Francis Lovell held enormous estates spread over the length and breadth of England. His grandfather, William Lovell III, already had a landed income of £1,000 p.a., more than the 1,000 marks which was thought to be the prerequisite for elevation to an earldom.2 This sum did not yet include the whole Deincourt and Grey of Rotherfield barony that Francis inherited from his grandmother.

As is well known, Francis Lovell was convicted of treason and his lands declared forfeit after the battle of Bosworth. The crown granted them in turn to supporters of Henry VII, including Henry VII's uncle Jasper Tudor and Thomas Lovell (no relation).

If Francis Lovell had had any children, they would appear in the government's records. First of all, since they would have been still be underage when their father disappeared, they would become wards of a nobleman or courtier. These hypothetical children may have had no immediate expectations of large amounts of lands coming into their hands, but for one forfeitures were not always or even most of the time for ever. Secondly, there were always other relatives that might die and leave them their estates. Francis Lovell's relatives, his wife and mother-in-law would have looked after the children's interests as well.3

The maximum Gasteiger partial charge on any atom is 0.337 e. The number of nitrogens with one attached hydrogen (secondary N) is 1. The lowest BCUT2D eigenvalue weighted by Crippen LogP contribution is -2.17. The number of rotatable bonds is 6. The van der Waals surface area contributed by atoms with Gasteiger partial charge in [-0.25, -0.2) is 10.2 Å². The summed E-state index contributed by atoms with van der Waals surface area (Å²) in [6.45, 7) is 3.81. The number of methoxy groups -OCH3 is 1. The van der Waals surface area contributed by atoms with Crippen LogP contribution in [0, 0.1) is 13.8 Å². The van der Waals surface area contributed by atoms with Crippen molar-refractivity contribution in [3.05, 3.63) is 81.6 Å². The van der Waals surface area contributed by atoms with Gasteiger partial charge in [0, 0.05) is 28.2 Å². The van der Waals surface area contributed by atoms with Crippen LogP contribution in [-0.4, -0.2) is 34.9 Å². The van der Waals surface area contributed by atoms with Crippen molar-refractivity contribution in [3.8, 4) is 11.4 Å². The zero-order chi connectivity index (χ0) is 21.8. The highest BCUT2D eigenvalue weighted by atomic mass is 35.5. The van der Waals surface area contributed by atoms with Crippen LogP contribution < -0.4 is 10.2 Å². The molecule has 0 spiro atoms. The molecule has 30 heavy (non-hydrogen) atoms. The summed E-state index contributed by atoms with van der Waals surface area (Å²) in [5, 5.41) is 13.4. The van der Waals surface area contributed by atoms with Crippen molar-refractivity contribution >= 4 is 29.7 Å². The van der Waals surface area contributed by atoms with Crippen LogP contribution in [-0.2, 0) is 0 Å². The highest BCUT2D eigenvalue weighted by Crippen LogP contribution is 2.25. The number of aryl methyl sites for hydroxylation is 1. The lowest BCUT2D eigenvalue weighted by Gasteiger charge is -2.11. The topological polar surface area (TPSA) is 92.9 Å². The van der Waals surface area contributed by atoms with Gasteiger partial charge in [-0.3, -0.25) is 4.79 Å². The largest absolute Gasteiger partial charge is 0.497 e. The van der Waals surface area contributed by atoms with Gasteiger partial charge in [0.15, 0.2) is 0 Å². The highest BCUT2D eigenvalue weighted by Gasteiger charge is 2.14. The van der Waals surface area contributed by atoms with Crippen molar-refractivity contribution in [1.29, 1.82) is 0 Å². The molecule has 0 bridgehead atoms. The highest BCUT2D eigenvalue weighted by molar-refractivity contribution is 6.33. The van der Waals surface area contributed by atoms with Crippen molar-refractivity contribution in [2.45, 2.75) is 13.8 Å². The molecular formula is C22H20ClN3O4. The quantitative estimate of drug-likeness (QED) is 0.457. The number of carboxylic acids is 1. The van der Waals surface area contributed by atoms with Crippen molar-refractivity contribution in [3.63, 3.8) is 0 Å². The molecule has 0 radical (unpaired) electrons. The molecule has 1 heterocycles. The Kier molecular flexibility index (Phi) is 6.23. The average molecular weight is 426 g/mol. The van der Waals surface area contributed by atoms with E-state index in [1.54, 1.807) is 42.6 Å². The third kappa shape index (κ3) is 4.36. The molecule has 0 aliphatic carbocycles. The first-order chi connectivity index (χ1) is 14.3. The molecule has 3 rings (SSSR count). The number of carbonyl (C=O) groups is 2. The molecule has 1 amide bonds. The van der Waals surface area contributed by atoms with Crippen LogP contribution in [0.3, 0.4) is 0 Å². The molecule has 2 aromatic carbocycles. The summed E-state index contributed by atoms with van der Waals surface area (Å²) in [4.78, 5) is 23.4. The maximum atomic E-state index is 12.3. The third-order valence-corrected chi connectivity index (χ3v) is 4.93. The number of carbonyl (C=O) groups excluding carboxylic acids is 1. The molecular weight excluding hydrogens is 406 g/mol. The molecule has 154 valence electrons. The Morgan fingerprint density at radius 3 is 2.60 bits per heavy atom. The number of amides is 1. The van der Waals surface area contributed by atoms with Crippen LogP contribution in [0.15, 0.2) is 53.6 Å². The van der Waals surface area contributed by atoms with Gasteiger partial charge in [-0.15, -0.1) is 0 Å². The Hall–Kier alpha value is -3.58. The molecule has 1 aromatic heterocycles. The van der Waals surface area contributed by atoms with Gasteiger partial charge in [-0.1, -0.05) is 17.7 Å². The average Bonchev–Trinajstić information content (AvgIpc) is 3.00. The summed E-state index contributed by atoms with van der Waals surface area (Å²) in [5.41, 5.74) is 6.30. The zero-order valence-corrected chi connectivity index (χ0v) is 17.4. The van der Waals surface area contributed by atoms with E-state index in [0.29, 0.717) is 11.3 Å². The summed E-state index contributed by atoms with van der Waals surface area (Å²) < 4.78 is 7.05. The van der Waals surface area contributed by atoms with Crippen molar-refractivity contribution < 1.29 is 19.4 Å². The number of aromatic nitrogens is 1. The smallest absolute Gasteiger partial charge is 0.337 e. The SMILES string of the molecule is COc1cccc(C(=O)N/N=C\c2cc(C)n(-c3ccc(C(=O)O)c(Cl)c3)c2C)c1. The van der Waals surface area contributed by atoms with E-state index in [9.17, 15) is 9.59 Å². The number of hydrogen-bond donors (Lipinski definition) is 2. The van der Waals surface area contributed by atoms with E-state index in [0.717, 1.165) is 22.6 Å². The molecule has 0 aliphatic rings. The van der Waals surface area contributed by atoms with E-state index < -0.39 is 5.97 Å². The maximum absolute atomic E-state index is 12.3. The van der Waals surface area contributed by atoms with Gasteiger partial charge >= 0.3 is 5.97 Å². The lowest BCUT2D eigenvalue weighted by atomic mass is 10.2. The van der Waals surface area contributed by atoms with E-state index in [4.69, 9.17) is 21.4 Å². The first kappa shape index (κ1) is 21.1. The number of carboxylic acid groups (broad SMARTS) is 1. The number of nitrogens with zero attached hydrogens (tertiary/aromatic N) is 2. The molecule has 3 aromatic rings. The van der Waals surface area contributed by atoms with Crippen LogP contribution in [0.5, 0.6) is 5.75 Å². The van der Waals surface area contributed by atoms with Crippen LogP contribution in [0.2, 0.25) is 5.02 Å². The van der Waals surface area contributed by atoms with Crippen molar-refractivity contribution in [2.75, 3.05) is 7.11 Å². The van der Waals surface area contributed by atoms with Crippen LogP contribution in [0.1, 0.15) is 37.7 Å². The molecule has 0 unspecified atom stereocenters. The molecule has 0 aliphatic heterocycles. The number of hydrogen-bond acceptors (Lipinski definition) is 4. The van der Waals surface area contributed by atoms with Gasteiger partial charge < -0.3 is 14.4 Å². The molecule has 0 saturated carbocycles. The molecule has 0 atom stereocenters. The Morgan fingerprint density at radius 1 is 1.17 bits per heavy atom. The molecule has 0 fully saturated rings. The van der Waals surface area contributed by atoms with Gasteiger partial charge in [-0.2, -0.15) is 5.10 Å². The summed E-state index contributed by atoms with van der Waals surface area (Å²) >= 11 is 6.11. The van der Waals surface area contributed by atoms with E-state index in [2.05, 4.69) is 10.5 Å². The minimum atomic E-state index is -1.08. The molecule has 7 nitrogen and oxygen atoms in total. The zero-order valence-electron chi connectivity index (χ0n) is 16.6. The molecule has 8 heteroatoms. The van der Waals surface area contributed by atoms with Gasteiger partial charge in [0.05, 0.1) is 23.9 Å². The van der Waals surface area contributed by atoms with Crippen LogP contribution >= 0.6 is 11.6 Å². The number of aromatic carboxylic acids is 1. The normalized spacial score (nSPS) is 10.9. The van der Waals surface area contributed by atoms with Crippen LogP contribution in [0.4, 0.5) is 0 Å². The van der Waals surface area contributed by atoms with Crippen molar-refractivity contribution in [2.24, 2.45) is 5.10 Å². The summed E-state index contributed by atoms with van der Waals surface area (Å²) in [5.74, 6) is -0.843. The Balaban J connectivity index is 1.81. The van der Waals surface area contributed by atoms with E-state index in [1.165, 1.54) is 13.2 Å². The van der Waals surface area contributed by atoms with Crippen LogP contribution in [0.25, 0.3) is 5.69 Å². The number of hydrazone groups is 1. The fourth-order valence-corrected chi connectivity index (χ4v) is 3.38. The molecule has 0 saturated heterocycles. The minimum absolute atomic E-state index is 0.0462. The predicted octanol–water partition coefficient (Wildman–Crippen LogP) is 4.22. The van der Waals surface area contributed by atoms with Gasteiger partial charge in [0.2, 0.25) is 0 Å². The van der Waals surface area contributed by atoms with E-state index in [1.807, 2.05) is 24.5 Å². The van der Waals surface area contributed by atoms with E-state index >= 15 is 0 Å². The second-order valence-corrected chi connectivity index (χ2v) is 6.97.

If Francis Lovell theoretical children had grown to majority, they would have tried to regain their father's estates. They may not have been successful immediately and they would probably not have regained all of Francis Lovell's estates, but they would have done their best and that would have been recorded. A comparable case is that of John Holland, Duke of Exeter (1395-1447), whose father, John Holland, was killed during the Epiphany Rising in 1400 and his lands were confiscated. The younger John Holland served with distinction in Henry V's campaigns and was able to regain considerable parts his father's estates. Francis Lovell's hypothetical children would also have benefited from Henry Lovell's untimely death in 1489 and they would have inherited the estates of their uncle William, Viscount Beaumont in 1507. But in both cases, it was other relatives who were the heirs, Henry Lovell's sister, Alice, and Francis Lovell's sisters.

Francis, Viscount Lovell definitely had no children. Given his status and the fact that they would have attempted to regain at least part of his estates, would have ensured that there are plenty of records left for us to find out about them.

What about the earlier generations of Lovells? Younger sons would start their own families and they would also be called Lovell, after all.